My cancer experience made me realize that even the slightest moments in life that you share with your family is often taken for granted. These times should be valued rather than left in the dust. Cancer removed the quality time from the family and was spent on lots of worry and mourn. My family and I have formed a mindset that you should not wait until one is sick to show your unconditional love for them. The thought of a family member suffering from cancer makes you more conscious of what you can do to make sure you’re in the healthiest state.
In conclusion, going through these stages of grief is only natural for a person. It’s a way for us to cope with reality. Going through these steps helps a person heal and adjust themselves to this world without their loved one. It additionally helps a person evaluate their life and think about how they want to live their life. While it 's painful to relive the memories of my grandmother, I’ve come to love and appreciate everything about her.
Emory Transplant Center states, “Donor families take some consolation in knowing that some part of their loved one continues to live”. The family feels that their loss was not in vain if the organs were transplanted into a young and deserving person. They could go to bed knowing that their loved one did someone out there some good by donating their heart or their liver or any other vital organ. While donating a loved one’s organs can be a safe haven of goodness, it also is a nightmare. The family may not understand why the donor must continue to stay on life support while the tissues are being removed.
The impending loss frequently intensifies the attachment to the dying person, causing an increase in concern for what they should or shouldn't do to comfort them. In contrast, anticipatory grief is a time for the gradual release of the dying person; saying "good-bye", "I love you", or "I forgive you". This period of grief before death is beneficial in preparing one emotionally and is a time to resolve old issues. Chronic grief is grieving that lasts for a prolonged or extended period of time. There does not seem to be any significant reduction in emotional distress.
Both patients are choosing to die and taking deliberate measures to do so by changing the routine(s) of their treatment. If the means to die by stopping medication are permissible, the means to die by taking medication ought to be permissible. The advent of technology has made many contributions to sustain life. However, before this technology, many people would die without years of suffering. Today, people with critical illnesses are given the option to stop treatment in order to hasten death.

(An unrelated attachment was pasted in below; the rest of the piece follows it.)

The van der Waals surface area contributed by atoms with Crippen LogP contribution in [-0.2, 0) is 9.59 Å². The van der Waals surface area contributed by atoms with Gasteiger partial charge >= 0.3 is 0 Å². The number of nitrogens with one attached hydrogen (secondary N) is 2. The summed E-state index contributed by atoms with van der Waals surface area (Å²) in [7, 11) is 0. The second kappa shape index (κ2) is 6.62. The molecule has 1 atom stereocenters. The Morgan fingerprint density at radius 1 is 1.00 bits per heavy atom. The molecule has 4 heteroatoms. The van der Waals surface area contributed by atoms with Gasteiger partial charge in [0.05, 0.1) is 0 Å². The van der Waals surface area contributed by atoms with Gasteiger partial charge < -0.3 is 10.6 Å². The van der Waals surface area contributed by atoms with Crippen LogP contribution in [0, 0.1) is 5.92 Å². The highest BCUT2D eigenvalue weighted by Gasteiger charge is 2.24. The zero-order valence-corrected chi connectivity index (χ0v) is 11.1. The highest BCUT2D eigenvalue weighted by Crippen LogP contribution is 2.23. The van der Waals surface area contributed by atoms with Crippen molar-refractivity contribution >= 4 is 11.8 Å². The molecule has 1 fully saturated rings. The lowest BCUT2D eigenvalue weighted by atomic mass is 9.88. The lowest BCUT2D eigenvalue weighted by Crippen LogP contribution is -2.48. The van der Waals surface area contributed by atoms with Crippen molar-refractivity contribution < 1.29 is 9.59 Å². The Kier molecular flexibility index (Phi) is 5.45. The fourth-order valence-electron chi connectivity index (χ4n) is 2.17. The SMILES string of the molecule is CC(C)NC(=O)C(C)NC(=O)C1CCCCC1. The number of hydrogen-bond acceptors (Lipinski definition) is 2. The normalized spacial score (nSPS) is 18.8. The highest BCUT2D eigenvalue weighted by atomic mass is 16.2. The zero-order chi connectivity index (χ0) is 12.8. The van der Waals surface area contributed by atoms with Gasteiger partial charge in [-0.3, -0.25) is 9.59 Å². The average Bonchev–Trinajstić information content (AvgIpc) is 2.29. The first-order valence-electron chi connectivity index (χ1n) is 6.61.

This is also seen in the handmaid’s tale where Offred says “[…]I want to keep on living, in any form. I resign my body freely, to the uses of others. They can do what they like with me. I am abject.” (Atwood 286). When Offred was face with the possibility of death she was willing to give up her freedom of identity to ensure that she lives.
For Edna, death would free her from the expectations that weigh her down, and her soul could finally be free. She summarizes this thought when she says: “‘I would give up the unessential; I would give up my money, I would give my life for my children; but I wouldn’t give myself’” (Chopin, 46). This sentiment is repeated moments before her suicide, because at that point, she truly understands what she means. For her, her body and life is what is tying her down, and because Edna feels as though she can conquer death, for her it is what will give her the true freedom of soul and self that she feels she cannot find in society. For both the boy and Edna, the attractive nature of the sea shows how excessive individualism can be
Knowing I did everything I could to make him proud helped me cope with the loss. For others, having support and sympathy from family and friends, help them cope. Some might think having a prearranged funeral would better help or allow the survivors to cope with the loss, while others might want the distraction of planning. I suppose it all depends on how one
Furthermore, some patients who are fully-conscious may say that they want to go to the ends of the earth to find treatment. They may be very clear that they do not want to die and will do anything to survive. The depressing part of this situation comes when the patient receives news that they are at the end of their treatment and that no other options that could benefit them exist. Basically, that patient must make the decision if they want to die peacefully without treatment or be hooked onto life-support for the remainder of what little time is left in their life. The sad truth is, sometimes patients can fight to the bitter end, but still end up losing.
Fidelity is loyalty, fairness, truthfulness, advocacy, and dedication to our patients. It involves keep our promises also keeping a commitment which is based on the virtue of caring. In this case, the medical staff was advocating for changing the code status of the resident to give comfort and let nature take its course. The resident’s condition was not going to improve and death was